c. The applicant should submit local residential address, native address and contact number to the concerned police station.
d. The applicant should not make any inducement, threat, promise etc. to any person acquainted with the facts of the case.
The court granting anticipatory bail cannot impose the condition that the direction to be released on bail will be applicable for a specified number of days after arrest because the effect of such order would be to disable the applicant from applying for regular bail u/s 437 of CrPC immediately after arrest, before the period mentioned in the order is over. Section 438 does not entitle the court to override the provisions of Section 437 and to stay for a certain period of time the right of the applicant to apply and to obtain his release on bail5 .
A direction issued u/s 438 of CrPC to the effect that the applicant shall be released on bail ‘whenever arrested for whichever offence whatsoever’, would amount to a ‘blanket order’. Such a blanket order is not provided for u/s 438 of CrPC. The Hon’ble Supreme Court of India in Gurbaksh Singh Sibbia v. State of Punjab6 held that a ‘blanket order’ should not be passed and the court passing order of anticipatory bail should take care to specify the offence or offences in respect of which the order will be effective.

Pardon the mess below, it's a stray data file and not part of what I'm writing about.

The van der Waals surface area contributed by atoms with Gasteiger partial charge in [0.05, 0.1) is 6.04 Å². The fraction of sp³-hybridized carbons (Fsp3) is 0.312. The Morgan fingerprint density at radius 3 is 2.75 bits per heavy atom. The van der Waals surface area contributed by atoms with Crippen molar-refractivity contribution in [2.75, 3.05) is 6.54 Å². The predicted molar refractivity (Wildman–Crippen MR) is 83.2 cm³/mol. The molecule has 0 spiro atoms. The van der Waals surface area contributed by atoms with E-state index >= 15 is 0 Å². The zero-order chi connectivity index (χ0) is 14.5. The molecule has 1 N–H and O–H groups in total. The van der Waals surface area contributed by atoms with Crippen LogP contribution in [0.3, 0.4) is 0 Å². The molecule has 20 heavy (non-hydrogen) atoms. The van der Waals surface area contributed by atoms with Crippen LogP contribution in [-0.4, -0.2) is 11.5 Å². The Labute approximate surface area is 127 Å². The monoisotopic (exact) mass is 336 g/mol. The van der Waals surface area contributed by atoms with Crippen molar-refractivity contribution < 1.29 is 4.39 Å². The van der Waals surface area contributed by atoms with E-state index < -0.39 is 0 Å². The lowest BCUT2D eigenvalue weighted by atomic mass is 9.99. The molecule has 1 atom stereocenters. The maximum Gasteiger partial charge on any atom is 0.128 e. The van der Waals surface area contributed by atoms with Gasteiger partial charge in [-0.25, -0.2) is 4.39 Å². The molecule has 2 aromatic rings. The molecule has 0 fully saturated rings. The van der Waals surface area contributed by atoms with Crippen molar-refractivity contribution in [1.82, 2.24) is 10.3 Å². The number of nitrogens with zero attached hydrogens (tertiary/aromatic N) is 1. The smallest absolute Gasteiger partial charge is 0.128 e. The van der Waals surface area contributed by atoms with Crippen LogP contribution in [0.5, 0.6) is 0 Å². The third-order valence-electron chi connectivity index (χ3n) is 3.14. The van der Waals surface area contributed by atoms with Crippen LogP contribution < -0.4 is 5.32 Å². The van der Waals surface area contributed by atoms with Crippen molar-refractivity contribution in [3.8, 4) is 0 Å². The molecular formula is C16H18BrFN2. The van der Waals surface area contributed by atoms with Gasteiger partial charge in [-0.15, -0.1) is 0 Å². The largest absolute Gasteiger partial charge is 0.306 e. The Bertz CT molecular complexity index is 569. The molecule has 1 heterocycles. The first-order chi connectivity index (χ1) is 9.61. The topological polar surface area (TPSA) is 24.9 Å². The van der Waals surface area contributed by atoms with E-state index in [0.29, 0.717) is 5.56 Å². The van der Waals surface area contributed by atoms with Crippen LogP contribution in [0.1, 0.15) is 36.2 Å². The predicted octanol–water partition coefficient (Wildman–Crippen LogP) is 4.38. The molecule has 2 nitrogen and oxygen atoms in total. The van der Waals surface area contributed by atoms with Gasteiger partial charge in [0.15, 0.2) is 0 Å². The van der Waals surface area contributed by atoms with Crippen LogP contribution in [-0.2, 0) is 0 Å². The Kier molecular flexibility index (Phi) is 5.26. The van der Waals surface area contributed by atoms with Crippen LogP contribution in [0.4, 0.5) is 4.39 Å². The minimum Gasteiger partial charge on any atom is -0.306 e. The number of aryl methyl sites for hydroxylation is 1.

The courts granting anticipatory bail had a conflicting view regarding the issue as to whether anticipatory bail can be granted for a fixed duration of time, this controversy was later settled by the constitutional bench of the Hon’ble Supreme Court of India in Sushila Aggarwal & Ors. Vs. State (NCT of Delhi)7 where it was held that the protection granted to a person u/s 438 CrPC should not be limited to a fixed period unless a special case is made out. The Hon’ble Court further expounded that “The life or duration of an anticipatory bail order does not end normally at the time and stage when the accused is summoned by the court, or when charges are framed, but can continue till the end of the trial.”
Recently, a 3-judge bench of the Hon’ble Supreme Court of India in Rahna Jalal v. State of Kerala8 held that there is no bar on granting anticipatory bail for an offence committed under the Muslim Women (Protection of Rights on Marriage) Act, 2019 (‘Act’), provided the competent court hears the woman who has made the complaint before granting the anticipatory bail. The Hon’ble Court further observed that a true and harmonious construction of S.438 of CrPC and S.7(c) of the Act should be made and that the legislature has not expressly barred the application of S.438 of CrPC.
The rationale behind enacting S. 438 was to safeguard the personal liberty of individuals, however the use of words ‘may, if it thinks fit’ in S. 438(1) of CrPC and the absence of any specific restraints on the exercise of the power to grant anticipatory bail clearly indicates that the legislature intended to confer very wide discretionary power on the courts to grant anticipatory bail. This wide discretion should be used cautiously by the courts since with the massive increase in the cases of socio – economic offences in India where the accused have fled the country to evade prosecution there is an increased chance of misuse to this preventive relief. The courts need to establish a fine balance between personal liberty of an individual and public interest before granting anticipatory bail.